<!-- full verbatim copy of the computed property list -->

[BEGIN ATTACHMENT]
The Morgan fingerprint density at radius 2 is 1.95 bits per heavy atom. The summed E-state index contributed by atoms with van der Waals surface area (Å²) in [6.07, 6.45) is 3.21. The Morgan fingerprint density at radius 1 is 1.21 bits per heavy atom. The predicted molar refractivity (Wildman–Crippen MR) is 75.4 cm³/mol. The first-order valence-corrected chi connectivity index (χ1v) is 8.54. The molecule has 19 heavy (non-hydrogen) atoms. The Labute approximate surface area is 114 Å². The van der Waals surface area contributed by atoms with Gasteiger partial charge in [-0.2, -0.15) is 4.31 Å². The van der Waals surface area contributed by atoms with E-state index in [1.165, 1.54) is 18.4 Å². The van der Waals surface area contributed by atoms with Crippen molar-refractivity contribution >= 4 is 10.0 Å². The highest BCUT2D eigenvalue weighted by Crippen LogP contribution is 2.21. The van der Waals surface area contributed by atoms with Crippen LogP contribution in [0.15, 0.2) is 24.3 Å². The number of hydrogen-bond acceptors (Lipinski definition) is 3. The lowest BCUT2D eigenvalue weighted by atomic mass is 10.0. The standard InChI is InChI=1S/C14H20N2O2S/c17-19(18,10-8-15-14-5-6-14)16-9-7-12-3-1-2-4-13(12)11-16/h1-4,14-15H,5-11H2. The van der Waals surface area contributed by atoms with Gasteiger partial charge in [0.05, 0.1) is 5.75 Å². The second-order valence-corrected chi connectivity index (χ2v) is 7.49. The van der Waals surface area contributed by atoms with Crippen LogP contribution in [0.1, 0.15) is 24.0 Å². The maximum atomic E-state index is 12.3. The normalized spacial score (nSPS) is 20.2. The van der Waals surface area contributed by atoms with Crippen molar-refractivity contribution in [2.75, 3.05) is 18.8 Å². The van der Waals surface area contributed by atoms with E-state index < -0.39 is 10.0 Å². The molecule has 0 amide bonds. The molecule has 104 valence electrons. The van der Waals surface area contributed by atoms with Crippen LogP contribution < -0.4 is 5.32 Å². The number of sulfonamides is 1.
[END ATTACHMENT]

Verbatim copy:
The Morgan fingerprint density at radius 2 is 1.95 bits per heavy atom. The summed E-state index contributed by atoms with van der Waals surface area (Å²) in [6.07, 6.45) is 3.21. The Morgan fingerprint density at radius 1 is 1.21 bits per heavy atom. The predicted molar refractivity (Wildman–Crippen MR) is 75.4 cm³/mol. The first-order valence-corrected chi connectivity index (χ1v) is 8.54. The molecule has 19 heavy (non-hydrogen) atoms. The Labute approximate surface area is 114 Å². The van der Waals surface area contributed by atoms with Gasteiger partial charge in [-0.2, -0.15) is 4.31 Å². The van der Waals surface area contributed by atoms with E-state index in [1.165, 1.54) is 18.4 Å². The van der Waals surface area contributed by atoms with Crippen molar-refractivity contribution >= 4 is 10.0 Å². The highest BCUT2D eigenvalue weighted by Crippen LogP contribution is 2.21. The van der Waals surface area contributed by atoms with Crippen LogP contribution in [0.15, 0.2) is 24.3 Å². The number of hydrogen-bond acceptors (Lipinski definition) is 3. The lowest BCUT2D eigenvalue weighted by atomic mass is 10.0. The standard InChI is InChI=1S/C14H20N2O2S/c17-19(18,10-8-15-14-5-6-14)16-9-7-12-3-1-2-4-13(12)11-16/h1-4,14-15H,5-11H2. The van der Waals surface area contributed by atoms with Gasteiger partial charge in [0.05, 0.1) is 5.75 Å². The second-order valence-corrected chi connectivity index (χ2v) is 7.49. The van der Waals surface area contributed by atoms with Crippen LogP contribution in [0.1, 0.15) is 24.0 Å². The maximum atomic E-state index is 12.3. The normalized spacial score (nSPS) is 20.2. The van der Waals surface area contributed by atoms with Crippen molar-refractivity contribution in [2.75, 3.05) is 18.8 Å². The van der Waals surface area contributed by atoms with E-state index < -0.39 is 10.0 Å². The molecule has 0 amide bonds. The molecule has 104 valence electrons. The van der Waals surface area contributed by atoms with Crippen LogP contribution < -0.4 is 5.32 Å². The number of sulfonamides is 1.